Female Leaders - Take Centre Stage | The Royal Central School of Speech and Drama

Female Leaders - Take Centre Stage

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To mark International Women’s Day we spoke to our expert Voice & Communication Coach, Debra Leigh, to find out how women can use voice and body language to enhance status, impact and rapport.

In my last nine years coaching voice and communication for a diverse range of businesses, I have worked with some inspiring female leaders. As we strive for greater gender balance in the boardroom and beyond, I have identified some key areas that can help increase your presence and allow you to take centre stage with confidence.

1)    Posture is one of the most important aspects to consider when wanting to appear confident. Beware of hunching your shoulders and making yourself smaller than you are. Time spent on computers hinders this somewhat. Confidence levels can weaken with poor posture.  Alison Cork talks of “avoiding an unconfident physical stance that suggests an apology”, so find your mindful moment every morning for that posture check and realignment.  

2)    BREATHE. Breathing is something we don’t often think about, but when used effectively can have a real impact. Be careful not to adopt shallow breathing from the upper chest. Remember to breathe low from the belly. Pilates and yoga are great for getting breath through the body if you get chance to add in a class or two a week. 

3)    Your voice is a powerful tool when used effectively. Be careful to avoid unhelpful habits such as adding an upward inflection at the end of your sentence – it tends to sound like you’re asking for confirmation rather than showing conviction. A downward inflection will give you more authority.

4)    Don’t rush. As a leader you own all the time and all the space around you. Good use of pauses will give your audience time to take on board key messages, and give you time to breathe and order your thoughts.

5)    Avoid use of ‘filler words’, like ‘er’ and ‘um’.  Instead of using this hesitant thinking sound, we need to use our thinking time to BREATHE to bring our brains back to clarity.  

6)    Volume relies on good use of the breathing mechanism to support and strengthen the sound.  Developing use of pitch and resonance will enhance the quality of that sound further.

7)    Record yourself on your phone when you are talking in the office and listen back to it later. Get to know your voice. If it’s too high pitched or monotonal, it may be time to enlist the help of a good voice coach.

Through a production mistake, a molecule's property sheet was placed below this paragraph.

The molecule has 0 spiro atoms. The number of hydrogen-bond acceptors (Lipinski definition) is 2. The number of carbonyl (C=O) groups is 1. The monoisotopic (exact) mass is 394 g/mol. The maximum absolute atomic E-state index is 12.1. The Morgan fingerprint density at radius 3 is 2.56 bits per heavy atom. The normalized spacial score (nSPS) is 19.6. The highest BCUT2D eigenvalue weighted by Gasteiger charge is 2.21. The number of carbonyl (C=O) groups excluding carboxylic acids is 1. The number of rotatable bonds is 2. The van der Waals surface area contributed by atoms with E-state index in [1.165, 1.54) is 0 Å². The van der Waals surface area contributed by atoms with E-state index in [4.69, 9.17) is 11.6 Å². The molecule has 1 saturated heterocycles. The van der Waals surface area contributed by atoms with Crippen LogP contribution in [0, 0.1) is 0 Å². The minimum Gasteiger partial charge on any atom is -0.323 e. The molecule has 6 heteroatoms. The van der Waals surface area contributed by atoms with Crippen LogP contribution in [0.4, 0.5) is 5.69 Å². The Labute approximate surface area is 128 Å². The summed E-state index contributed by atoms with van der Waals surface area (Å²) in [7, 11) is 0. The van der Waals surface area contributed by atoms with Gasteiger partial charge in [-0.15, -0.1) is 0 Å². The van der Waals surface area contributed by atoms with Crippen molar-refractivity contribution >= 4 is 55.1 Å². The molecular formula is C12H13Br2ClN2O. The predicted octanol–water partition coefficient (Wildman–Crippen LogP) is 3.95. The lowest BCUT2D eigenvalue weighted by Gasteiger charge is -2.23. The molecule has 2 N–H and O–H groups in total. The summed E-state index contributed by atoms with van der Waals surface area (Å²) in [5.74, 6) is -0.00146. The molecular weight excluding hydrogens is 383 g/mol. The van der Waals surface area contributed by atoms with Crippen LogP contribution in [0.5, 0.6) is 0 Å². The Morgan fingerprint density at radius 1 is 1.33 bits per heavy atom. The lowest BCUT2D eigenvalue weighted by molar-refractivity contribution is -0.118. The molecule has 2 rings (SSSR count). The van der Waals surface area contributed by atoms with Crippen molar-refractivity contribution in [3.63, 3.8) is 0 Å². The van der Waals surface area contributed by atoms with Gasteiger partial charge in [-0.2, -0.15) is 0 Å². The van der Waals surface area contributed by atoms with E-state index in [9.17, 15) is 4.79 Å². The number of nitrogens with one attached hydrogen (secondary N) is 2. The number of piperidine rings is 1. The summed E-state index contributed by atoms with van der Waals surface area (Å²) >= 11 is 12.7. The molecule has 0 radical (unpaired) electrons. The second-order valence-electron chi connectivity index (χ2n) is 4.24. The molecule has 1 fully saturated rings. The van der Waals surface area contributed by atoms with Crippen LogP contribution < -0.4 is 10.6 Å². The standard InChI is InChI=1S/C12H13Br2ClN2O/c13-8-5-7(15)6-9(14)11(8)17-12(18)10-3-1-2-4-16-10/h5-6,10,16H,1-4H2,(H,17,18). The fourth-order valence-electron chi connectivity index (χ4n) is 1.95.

8)    Think ENERGY. Do you have days when you feel over-energized and others where you feel exhausted? Many women I know are balancing work and home. Lindsay Comalie suggests, “Let’s start challenging our organisations to become more inclusive, challenging the status quo (leaders can be part-time, work flexibly, do job shares etc!)  More inclusive organisations are reaping financial benefits so this isn’t soft!”  Build self-awareness of where your energy lies at any given time to dial it up when you need to.  Remember – little energy equals little impact - being overly assertive and direct is likely to lose you scores on the empathy front. 

9)    Self-belief - Believe in yourself -  Sharon Webber tells me that 'Imposter Syndrome' is an area often discussed in coaching sessions with female leaders”, and intriguingly that “this has never come up in coaching with male senior leaders”. Amy Cuddy talks of our nonverbals influencing not only our audience but ourselves. We need to take the space and own it.

10)    Let’s not forget - resilience is essential. Make sure you’re working on full power with the 3 must haves: nutrition, exercise and a good night’s sleep. As tennis champion Billie Jean King said, “I think self-awareness is probably the most important thing towards being a champion."

With thanks for words of wisdom from Sharon Webber, Lindsay Comalie, Alison Cork and Amy Cuddy.

https://www.ted.com/talks/amy_cuddy_your_body_language_shapes_who_you_are/transcript?language=en

© Debra Leigh 2019 - Voice and Communication Coach – The Royal Central School of Speech and Drama.
 

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